Hitachi developing a new reactor that burns nuclear waste


Hitachi’s nuclear-waste burning reactor system

Nuclear waste is a problem because it needs to be stored for thousands of years before it is safe. Hitatchi has partnered with MIT, the University of Michigan, and the University of California, Berkeley, to make this situation a little more manageable. They are working on a new reactor design that uses transuranic nuclear waste for fuel; leaving behind only short-lived radioactive elements.



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New bricks fabricated out of junk we aren’t using


Millions of tons of waste from factories, building sites, and processing facilities are being turned into something besides landfill with a technology that has led researchers to fabricate bricks out of TVs, computers, paper waste, incinerator ash, rubble and other materials that were conventionally considered useless.



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Ending the global food crisis – we just need to make use of what we have

We could double our food supply just by making farming, shipping, and cooking more efficiently.

By 2075 the global population is set to hit 9.5 billion.  It is widely assumed the world will eventually run out of food. According to one UN study, we will need to increase agricultural production 70% by the middle of the century, if we’re to cater to all the expected bellies.



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Microbial home: fuelling the kitchen with methane from waste


Harnessing wast for power.

This concept design for a “microbial home” centered around a methane digester hub that feeds gas from your food into various appliances has a nice, bodgy, Rube Goldberg feel. We can call it methanepunk (not perfect, but better than “fartpunk”)…

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Over Half of Energy in the U.S. is Wasted


This flow chart shows the amount of energy (in quads) that is produced by different energy sources and consumed by different sectors.

This flow chart of the estimated US energy use in 2009, assembled by the Lawrence Livermore National Laboratory (LLNL), paints a pretty sobering picture of our energy situation. To begin with, it shows that more than half (58%) of the total energy produced in the US is wasted due to inefficiencies, such as waste heat from power plants, vehicles, and light bulbs. In other words, the US has an energy efficiency of 42%. And, despite the numerous reports of progress in solar, wind, and geothermal energy, those three energy sources combined provide just 1.2% of our total energy production. The vast majority of our energy still comes from petroleum (37%), natural gas (25%), and coal (21%).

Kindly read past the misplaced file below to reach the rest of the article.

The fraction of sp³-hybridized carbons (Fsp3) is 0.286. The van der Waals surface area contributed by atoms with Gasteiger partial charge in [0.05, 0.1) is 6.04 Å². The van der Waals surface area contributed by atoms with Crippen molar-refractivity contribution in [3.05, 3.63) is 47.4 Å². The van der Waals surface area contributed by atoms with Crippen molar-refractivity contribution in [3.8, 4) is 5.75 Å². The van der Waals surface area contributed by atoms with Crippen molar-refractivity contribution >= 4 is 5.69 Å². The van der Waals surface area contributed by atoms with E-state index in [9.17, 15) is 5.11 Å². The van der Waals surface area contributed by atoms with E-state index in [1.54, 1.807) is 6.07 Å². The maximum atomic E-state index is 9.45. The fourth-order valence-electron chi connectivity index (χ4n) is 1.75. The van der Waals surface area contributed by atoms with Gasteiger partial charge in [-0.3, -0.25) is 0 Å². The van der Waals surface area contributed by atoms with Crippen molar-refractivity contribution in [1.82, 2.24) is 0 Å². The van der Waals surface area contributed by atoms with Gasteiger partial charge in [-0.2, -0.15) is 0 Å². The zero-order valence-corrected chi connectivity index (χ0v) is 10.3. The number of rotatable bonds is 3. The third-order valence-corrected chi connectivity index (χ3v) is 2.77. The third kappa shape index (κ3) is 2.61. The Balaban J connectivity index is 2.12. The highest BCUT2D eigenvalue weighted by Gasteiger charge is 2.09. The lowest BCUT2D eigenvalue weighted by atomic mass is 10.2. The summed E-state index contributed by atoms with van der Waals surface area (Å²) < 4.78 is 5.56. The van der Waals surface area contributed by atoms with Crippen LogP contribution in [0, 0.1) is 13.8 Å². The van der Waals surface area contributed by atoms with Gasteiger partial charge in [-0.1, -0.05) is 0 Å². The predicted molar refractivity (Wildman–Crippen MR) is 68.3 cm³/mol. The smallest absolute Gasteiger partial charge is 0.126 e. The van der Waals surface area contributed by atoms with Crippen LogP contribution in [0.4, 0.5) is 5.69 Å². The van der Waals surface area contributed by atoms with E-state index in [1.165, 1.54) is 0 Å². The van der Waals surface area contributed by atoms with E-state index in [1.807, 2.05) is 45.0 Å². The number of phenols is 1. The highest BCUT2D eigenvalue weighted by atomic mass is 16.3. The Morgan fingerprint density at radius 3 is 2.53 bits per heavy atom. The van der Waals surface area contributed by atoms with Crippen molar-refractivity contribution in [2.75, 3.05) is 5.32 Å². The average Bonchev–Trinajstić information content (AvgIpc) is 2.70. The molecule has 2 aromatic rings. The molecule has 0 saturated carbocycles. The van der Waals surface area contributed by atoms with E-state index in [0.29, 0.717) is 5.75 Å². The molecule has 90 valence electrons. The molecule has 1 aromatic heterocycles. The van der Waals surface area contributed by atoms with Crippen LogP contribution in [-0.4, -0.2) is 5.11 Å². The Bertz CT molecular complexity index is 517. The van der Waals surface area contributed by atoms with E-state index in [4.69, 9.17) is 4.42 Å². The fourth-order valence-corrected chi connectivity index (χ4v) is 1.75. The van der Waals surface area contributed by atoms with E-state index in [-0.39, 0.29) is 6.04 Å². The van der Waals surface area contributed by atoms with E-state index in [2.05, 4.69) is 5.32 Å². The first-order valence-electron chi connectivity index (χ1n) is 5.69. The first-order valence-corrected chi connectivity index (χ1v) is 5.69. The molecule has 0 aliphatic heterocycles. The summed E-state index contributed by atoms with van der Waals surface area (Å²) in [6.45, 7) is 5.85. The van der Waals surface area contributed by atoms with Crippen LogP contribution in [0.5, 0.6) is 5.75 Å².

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New York City’s New Plan to Turn Sewage Into Heat


When you consider that New York City disposes of more water as waste than nearly 70% of the countries in Africa (accounting for over 340 million people) consume, you would hope that they’re doing something useful with it. And they have been. With some of it.


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Super-Yeast Developed That Can Generate Ethanol from Energy Crops and Agricultural Waste


Super-yeast is a significant step toward developing ‘second generation’ biofuels.

A new type of baker’s yeast (Saccharomyces cerevisiae) has been developed which can efficiently ferment pentose sugars, as found in agricultural waste and hardwoods. Researchers writing in BioMed Central’s open access journal Biotechnology for Biofuels describe the creation of the new S. cerevisiae strain, TMB3130, which demonstrated significantly improved aerobic growth rate and final biomass concentration on sugar media composed of two pentoses, xylose and arabinose.


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The Most Recycled Product in the U.S.


Most recycled product is not what you might expect.

What Can We Learn From This Success?
According to the Environmental Protection Agency (EPA), only about 1/3 of all waste in the U.S. is recycled or reused. 2/3 are going to landfills or incinerators. Scientific American wondered what product was the most recycled: “It’s not aluminum cans–only half are recycled. Or even office paper, at more than 70 percent. It’s the lead acid batteries from your car. More than 99 percent of such batteries wind up recycled, keeping toxic lead out of landfills and waterways.” That’s a good thing, because there’s an estimated “2.6 million metric tons of lead can be found in the batteries of vehicles on the road today”!


16 Year Old High School Student Discovers Microbe That Eats Plastic

PhDs have been searching for a solution to the plastic waste problem, and this 16-year-old finds the answer.
It’s not your average science fair when the 16-year-old winner manages to solve a global waste crisis. But such was the case at last May’s Canadian Science Fair in Waterloo, Ontario, where Daniel Burd, a high school student at Waterloo Collegiate Institute, presented his research on microorganisms that can rapidly biodegrade plastic.